Yale Environment Review

Yale Environment Review (YER) is a student-run review that provides weekly updates on environmental research findings.

Citizen Science: Using big data to track birds

Original Paper:
Kelling, S., et al. "Taking a 'Big Data' approach to data quality in a citizen science project." Ambio 44 (Suppl. 4) (2015): S601-S611. DOI: http://dx.doi.org/10.1007/s13280-015-0710-4

Monday, December 12, 2016

Anyone with a smartphone can add to the collective understanding of science, including data that can help us understand changes in animal behavior. But how good is the data they collect and is it usable?

Where do the birds go? We must understand the movements and habitat needs of bird species in order to protect and conserve them. This requires massive logistical efforts to take measurements over large areas and timescales, which is almost always difficult and impractical for individual researchers with limited resources. However, with the advent of smartphones, normal people can work together and contribute to our understanding in what are called "citizen science" projects.
 
One citizen science project, organized by Cornell University, is called eBird. It has collected 260 million bird observations from 250,000 users to better understand species movements across the world. A paper led by Steve Kelling at Cornell, and published in the journal Ambio, shares best practices to improving the data quality from citizen science projects.  The research team reported on three aspects of the eBird data analysis project: 1) the quality of the submitted data, 2) how to identify differences in user skill, and 3) how to fill in the gaps using models. By doing so, they developed a method to better determine how many birds will be at any place at any given time.
 
The eBird database uses a combination of computer and human review before accepting any bird observations from individual users. The user data are compared to nearby submissions for similarity and plausibility. For instance, it would be suspect if a user claimed to see an emperor penguin in Connecticut. If a submission is deemed unusual by the computer, it is flagged for expert review. This happens to about 5 percent of entries per year. All submitted data are kept, except for those data that do not pass expert review, which are excluded from analysis. There is a feedback loop between humans and computers prior to data being integrated into the database. That is, more observations give better points of comparison for new submissions, which leads to higher quality measurements and better bird movement predictions.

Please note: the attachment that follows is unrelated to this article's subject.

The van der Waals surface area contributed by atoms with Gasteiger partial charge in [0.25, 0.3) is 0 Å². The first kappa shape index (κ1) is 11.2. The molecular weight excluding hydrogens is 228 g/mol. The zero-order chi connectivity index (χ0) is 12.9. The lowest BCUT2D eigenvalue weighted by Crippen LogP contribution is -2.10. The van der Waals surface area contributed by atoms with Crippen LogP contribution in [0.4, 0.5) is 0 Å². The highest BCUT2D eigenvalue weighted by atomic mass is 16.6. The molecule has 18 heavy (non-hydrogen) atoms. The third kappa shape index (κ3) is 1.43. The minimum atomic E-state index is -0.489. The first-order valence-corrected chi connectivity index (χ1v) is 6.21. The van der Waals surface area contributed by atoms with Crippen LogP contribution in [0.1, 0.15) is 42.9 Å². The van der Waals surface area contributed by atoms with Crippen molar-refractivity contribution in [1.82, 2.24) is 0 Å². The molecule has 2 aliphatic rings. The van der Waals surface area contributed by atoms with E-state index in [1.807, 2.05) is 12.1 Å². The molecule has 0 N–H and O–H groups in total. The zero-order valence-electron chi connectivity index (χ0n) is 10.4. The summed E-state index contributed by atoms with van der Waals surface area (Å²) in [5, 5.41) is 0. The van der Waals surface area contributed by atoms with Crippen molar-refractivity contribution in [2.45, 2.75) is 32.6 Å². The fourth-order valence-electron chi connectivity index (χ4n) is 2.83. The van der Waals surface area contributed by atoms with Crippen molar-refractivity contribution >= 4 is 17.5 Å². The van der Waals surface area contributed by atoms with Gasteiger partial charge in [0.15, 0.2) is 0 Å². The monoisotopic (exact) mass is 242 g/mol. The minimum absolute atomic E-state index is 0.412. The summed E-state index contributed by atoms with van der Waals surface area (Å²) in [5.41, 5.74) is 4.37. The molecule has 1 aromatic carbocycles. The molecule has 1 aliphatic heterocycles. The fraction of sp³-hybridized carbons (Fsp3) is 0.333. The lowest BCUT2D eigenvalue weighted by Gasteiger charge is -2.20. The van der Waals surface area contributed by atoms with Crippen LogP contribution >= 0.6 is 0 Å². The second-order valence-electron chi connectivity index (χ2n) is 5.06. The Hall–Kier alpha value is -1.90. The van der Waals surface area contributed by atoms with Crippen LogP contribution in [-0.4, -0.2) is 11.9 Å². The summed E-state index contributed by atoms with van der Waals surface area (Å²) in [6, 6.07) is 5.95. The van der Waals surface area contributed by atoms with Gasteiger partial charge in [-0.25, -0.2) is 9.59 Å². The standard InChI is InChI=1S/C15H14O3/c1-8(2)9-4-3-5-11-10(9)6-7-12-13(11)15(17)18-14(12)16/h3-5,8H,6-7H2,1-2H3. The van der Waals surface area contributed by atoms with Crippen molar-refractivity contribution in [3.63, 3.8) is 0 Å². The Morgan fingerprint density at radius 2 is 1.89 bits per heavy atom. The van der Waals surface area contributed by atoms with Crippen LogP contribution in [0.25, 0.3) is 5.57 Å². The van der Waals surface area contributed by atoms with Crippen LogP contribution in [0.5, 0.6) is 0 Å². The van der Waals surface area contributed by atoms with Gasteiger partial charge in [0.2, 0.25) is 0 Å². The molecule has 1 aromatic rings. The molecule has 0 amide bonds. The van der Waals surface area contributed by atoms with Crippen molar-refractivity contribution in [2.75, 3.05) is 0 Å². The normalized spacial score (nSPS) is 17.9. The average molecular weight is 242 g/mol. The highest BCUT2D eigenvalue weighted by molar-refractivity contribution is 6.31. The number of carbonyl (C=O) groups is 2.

Users of eBird were evaluated based on their birding skill — that is, how many bird species they identified per hour. This number acts as a calibration to determine which people are better birders and therefore produce more reliable data. Some users can spot 60 or 80 birds in the same period of time it takes others to identify fewer than 20; those rapid identifiers also turned out to more easily identify the difficult species. The researchers plan to use this calibration to give more weight to better birders.
 
Finally, even though citizen science projects provide much more widespread information than from individual researchers alone, they still can't measure everything. As such, there will always be gaps in the database. For example, there are more observations near cities where people live and fewer observations in winter. To solve their data gaps, the researchers built a model to simulate species distribution. This model combined satellite data with user observations. If a bird was found in a certain land type, the researcher's model increased the likelihood of a bird species being present there — even if there was no observation. The resulting species model can be used to ask and test questions about which bird species prefer which environments. This greatly aids in conservation efforts by efficiently focusing limited resources.
 
The Nature Conservancy successfully applied the species model during bird migrations. They used the information it generated to identify California fields with the best habitat for migratory shorebirds. Using this knowledge of where the birds would likely land, the Nature Conservancy paid farmers to flood their fields during the birds migration. This resulted in the lease of almost 40 square miles of high-quality habitat without the need to purchase the land.
 
The ease of submitting to eBird allow anyone to provide information that helps everyone understand bird movements and gain ecological insights about how they may change as  climate change continue to accelerate. This citizen science has large implications for researchers, as there is no way the individuals could have measured all the birds themselves that were entered into the model. The impact of citizen science will continue to grow in the future as scientists and the general population collaborate to answer questions never thought possible in the age of the doomed passenger pigeon.